15 The U-Boat Threat German submarines violated international law by shooting without warning Wilson was urged to ban travel, but he refused 1915 ~ Lusitania sunk by U-Boat Wilson demanded Germans protect passenger ships & pay for losses April, 1916 ~ Wilson issued ultimatum: Call off attacks on cargo & passenger ships or US-German relations would be severed May, 1916 ~ Sussex Pledge—Germany pledges to honor US neutrality p 12

16 "He Kept Us Out of War" ~ Wilson campaigned for peace & “preparedness” ~ Growing U-Boat threat Republican Charles Evans Hughes campaigned on tougher line against Germany Wilson won close election Won large labor, progressive vote Won majority of women’s vote p 13

17 p.700

18 The Final Months of Peace
Feb 1917 ~ Germany renewed U-Boat attacks The British govt provided a copy of an intercepted telegram from the German foreign minister to the German ambassador in Mexico ~ The (Arthur) Zimmerman Telegram Wanted Mexico to enter the war against the US Wilson’s response Ordered US merchant vessels armed Ordered US Navy to fire on German U-Boats April 6, 1917 ~ War declared on Germany p 14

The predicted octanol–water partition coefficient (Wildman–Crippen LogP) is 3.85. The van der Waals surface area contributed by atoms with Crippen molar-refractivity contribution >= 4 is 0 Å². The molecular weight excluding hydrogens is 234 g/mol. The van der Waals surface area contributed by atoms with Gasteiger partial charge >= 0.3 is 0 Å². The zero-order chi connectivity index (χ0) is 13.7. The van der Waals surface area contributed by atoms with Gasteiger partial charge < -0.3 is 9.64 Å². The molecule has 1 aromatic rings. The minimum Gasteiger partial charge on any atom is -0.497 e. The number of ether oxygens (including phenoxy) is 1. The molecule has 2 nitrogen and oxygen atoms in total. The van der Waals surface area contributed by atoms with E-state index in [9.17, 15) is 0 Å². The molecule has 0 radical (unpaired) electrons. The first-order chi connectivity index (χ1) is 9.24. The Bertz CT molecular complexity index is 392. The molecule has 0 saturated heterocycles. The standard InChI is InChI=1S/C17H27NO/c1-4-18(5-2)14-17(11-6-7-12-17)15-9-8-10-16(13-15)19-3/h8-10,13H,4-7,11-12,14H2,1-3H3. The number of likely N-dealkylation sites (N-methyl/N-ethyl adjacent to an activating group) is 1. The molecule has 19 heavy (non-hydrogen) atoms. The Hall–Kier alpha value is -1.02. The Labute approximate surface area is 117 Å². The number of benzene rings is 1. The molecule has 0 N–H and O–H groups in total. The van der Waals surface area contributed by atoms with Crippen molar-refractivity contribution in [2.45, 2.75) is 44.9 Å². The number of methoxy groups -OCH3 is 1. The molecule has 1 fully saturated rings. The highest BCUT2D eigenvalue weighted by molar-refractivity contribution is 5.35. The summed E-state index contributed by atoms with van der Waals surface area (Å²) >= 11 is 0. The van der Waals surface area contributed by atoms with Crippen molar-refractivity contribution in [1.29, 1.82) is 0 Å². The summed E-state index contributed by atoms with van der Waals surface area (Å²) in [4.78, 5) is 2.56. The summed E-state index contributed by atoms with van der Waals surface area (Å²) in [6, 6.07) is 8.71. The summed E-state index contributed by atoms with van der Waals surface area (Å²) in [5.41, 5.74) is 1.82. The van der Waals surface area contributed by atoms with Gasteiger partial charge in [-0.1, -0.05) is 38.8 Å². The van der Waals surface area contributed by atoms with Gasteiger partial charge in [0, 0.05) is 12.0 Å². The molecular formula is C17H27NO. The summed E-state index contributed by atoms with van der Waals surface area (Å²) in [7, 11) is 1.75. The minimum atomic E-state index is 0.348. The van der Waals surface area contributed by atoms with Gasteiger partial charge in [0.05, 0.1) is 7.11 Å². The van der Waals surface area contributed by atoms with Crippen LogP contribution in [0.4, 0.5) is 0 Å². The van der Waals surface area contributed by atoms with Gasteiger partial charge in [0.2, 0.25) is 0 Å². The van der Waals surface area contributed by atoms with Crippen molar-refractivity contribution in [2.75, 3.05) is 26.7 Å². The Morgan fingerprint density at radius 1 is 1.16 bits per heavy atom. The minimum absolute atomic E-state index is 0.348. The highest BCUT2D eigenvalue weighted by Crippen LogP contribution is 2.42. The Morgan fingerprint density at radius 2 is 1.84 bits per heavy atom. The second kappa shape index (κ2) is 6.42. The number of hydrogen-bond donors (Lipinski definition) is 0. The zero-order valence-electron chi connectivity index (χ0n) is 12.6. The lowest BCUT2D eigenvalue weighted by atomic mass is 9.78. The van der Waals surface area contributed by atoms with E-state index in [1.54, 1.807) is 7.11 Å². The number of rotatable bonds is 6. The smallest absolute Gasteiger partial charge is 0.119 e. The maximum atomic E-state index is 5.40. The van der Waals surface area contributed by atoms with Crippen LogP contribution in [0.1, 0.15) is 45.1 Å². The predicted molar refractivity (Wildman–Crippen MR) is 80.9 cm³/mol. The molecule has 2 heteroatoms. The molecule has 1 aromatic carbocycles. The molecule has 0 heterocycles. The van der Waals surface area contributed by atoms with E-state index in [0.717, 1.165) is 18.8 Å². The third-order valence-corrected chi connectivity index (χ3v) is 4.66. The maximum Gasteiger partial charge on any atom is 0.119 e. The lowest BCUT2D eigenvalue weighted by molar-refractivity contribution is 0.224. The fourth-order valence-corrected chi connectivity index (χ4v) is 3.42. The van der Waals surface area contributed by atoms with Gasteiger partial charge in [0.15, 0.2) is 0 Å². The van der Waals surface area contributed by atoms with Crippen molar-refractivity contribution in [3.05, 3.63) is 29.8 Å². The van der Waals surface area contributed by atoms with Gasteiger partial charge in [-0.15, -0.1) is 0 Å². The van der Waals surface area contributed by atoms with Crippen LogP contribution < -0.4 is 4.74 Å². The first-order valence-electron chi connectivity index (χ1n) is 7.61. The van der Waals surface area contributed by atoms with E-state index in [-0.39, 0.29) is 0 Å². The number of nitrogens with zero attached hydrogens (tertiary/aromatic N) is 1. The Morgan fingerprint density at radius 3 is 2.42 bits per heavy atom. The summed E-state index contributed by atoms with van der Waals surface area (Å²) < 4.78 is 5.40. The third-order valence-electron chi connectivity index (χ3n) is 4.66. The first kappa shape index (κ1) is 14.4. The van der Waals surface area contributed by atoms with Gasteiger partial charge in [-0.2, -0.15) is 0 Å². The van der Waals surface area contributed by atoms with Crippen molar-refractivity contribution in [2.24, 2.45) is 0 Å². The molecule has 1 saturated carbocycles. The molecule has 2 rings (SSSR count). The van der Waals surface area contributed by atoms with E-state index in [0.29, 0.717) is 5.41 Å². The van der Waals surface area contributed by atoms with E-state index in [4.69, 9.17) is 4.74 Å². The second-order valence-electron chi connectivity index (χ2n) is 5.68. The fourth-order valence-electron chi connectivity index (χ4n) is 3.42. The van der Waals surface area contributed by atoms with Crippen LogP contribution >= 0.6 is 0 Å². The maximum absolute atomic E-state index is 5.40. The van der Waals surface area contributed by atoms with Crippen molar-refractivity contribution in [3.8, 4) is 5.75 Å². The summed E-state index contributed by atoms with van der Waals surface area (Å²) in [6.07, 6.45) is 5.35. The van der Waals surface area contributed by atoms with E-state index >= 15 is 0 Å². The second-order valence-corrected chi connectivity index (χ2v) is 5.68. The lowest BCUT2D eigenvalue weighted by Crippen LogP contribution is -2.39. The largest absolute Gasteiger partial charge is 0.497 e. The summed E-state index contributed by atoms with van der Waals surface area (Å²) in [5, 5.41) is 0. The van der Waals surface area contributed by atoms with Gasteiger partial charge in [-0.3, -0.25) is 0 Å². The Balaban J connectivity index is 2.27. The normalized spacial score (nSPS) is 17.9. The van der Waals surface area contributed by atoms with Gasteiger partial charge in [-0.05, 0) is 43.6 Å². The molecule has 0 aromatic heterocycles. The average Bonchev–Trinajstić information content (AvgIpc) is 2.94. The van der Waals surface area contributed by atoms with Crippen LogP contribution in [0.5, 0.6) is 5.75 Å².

19 US Losses to the German Submarine Campaign, 1916–1918

20 Over There Allies were in danger of losing the war
Germans sunk 881,000 T of Allied shipping during April, 1917 Mutinies in French army British drive in Flanders stalled Bolsheviks signed separate peace with Germany; German troops to West Italian army routed on southern flank Allies braced for spring, 1918 offensive Lftoff hre p.701

21 Mobilization US Not Prepared
Wilson placed John J. “Black Jack” Pershing in command of the Am Expeditionary Force No US contingency plans for war 300k old rifles, 1.5k machine guns, 155 out of date airplanes, 2 field radio sets 200k troops at war’s beginning Congress ~ Selective Service Act Conscripted 2.8M by war’s end African Americans drafted as well p 15

22 European Alliances & Battlefronts, 1914–1917